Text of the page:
Beliefs Jana Riess: Flunking Sainthood Opinion

The Mormon modesty wars: No more “slut-shaming,” please

Kerry Washington at the 67th Annual Primetime Emmy Awards held at the Microsoft Theater in Los Angeles, USA on September 20, 2015.
Viola Davis at the Primetime Emmy Awards Press Room at the Microsoft Theater on September 20, 2015 in Los Angeles, Calif.

Viola Davis at the Primetime Emmy Awards Press Room at the Microsoft Theater on September 20, 2015 in Los Angeles, Calif.

This time last week I was bracing myself for the inevitable: multiple LDS websites and blogs writing up the 2015 Emmy awards in terms of which female stars had most stylishly covered the most flesh.

That’s because for the last several major awards shows — the Oscars, the Grammys, the Emmys — the Mormon world has been quick to criticize those stars who showed too much.

Always in a nice way, mind you — singling out the actresses who, for various reasons, chose independently to honor our strange Mormon habits of covering shoulders, backs, and thighs. (In many cases, they did this because they were old, pregnant, or trying to hide a body that Hollywood considered to be “unforgivably” overweight. But whatever.)

But this time, the onslaught never came. I have been watching the news for a week now. It has not happened.

Has the tide shifted in the Mormon modesty wars?

I am cautiously optimistic.

It is a good sign when Dr. Julie de Azevedo Hanks is able to write sensibly and compassionately about modesty and have it carried in the uber-conservative LDS online magazine, Meridian.

“When we reduce the concept of modesty to what females wear, we are reinforcing the very thing that modesty is supposed to help avoid: the sexual objectification of women’s bodies,” Hanks wrote last month.

Amy Schumer at the Primetime Emmy Awards Press Room at the Microsoft Theater on September 20, 2015 in Los Angeles, CA

Amy Schumer at the Primetime Emmy Awards Press Room at the Microsoft Theater on September 20, 2015 in Los Angeles, CA

It is a good sign when LDS Living publishes stories like “What We’re Still Missing about Modesty,” which took a careful look at what modesty means in scripture, and “5 Ways to Help Youth See Modesty Differently.” The magazine noted that while those five ways focused on dress, modest principles could also be applied to speech, attitude, and our approach to consumerism.

Amen to that. That’s progress even since last spring, when Elder Tad Callister of the Presidency of the Seventy placed the responsibility for men’s spiritual integrity squarely on the primly cap-sleeved shoulders of the Church’s women:

The dress of a woman has a powerful impact upon the minds and passions of men. If it is too low or too high or too tight, it may prompt improper thoughts, even in the mind of a young man who is striving to be pure.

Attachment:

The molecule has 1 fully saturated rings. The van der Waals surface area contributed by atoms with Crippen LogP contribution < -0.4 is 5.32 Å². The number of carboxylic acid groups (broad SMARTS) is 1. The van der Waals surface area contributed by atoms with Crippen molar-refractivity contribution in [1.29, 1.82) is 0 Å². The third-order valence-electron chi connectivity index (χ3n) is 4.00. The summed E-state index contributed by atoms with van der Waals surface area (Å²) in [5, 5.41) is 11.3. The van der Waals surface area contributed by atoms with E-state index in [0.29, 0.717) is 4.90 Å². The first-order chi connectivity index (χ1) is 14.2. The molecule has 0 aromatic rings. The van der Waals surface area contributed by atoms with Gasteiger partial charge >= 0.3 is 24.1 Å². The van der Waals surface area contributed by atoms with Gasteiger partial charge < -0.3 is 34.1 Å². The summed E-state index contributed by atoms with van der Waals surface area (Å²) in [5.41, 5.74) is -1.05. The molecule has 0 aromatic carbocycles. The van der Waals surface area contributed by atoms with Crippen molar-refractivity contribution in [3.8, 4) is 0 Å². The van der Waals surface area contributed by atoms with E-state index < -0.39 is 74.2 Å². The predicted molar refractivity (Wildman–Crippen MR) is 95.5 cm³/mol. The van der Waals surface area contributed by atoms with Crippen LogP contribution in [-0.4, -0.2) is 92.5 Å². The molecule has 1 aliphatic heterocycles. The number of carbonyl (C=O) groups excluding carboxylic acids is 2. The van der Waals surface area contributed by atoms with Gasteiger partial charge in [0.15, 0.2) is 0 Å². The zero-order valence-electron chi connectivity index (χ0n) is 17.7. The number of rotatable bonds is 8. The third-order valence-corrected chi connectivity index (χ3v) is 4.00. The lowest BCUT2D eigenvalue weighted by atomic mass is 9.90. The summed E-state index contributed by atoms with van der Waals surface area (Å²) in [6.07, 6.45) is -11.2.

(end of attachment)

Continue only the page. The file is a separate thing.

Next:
Men and women can look sharp and be fashionable, yet they can also be modest. Women particularly can dress modestly and in the process contribute to their own self-respect and to the moral purity of men. In the end, most women get the type of man they dress for.

Elder Callister’s cringeworthy comments about female dress standards reflect a malingering LDS focus on women as potential jezebels who need to be restrained lest they corrupt male virtue.

As the Salt Lake Tribune reported in the wake of those comments last spring, Mormonism’s undue fixation with female dress unwittingly reinforces the larger culture’s sexual objectification of women:

“The current discourse on modesty undermines women’s relationship to themselves, to their sexuality, and to men,” LDS sex therapist Jennifer Finlayson-Fife writes in the most recent issue of Exponent II. “Far from protecting females from seeking male approval, the rhetoric on modesty unwittingly reinforces it. At the same time we are taught that pleasing men through sexual availability is not necessary, we are taught to please men and God by covering and suppressing our sexuality.”

Either way, women are sexual objects.

It’s possible that the absence of the once-ubiquitous “modest gowns from last night’s awards” story is just a fluke, and that they’ll be back with a vengeance come Oscar time.

I hope not.

If nothing else, we have seen that the world will continue happily rotating on its axis even if the Mormons don’t take it upon themselves to comment upon what women wear.


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This story is available for republication.

About the author

Jana Riess

Senior columnist Jana Riess is the author of many books, including "The Prayer Wheel" (2018) and "The Next Mormons: How Millennials Are Changing the LDS Church," which will be published by Oxford University Press in March 2019. She has a PhD in American religious history from Columbia University.

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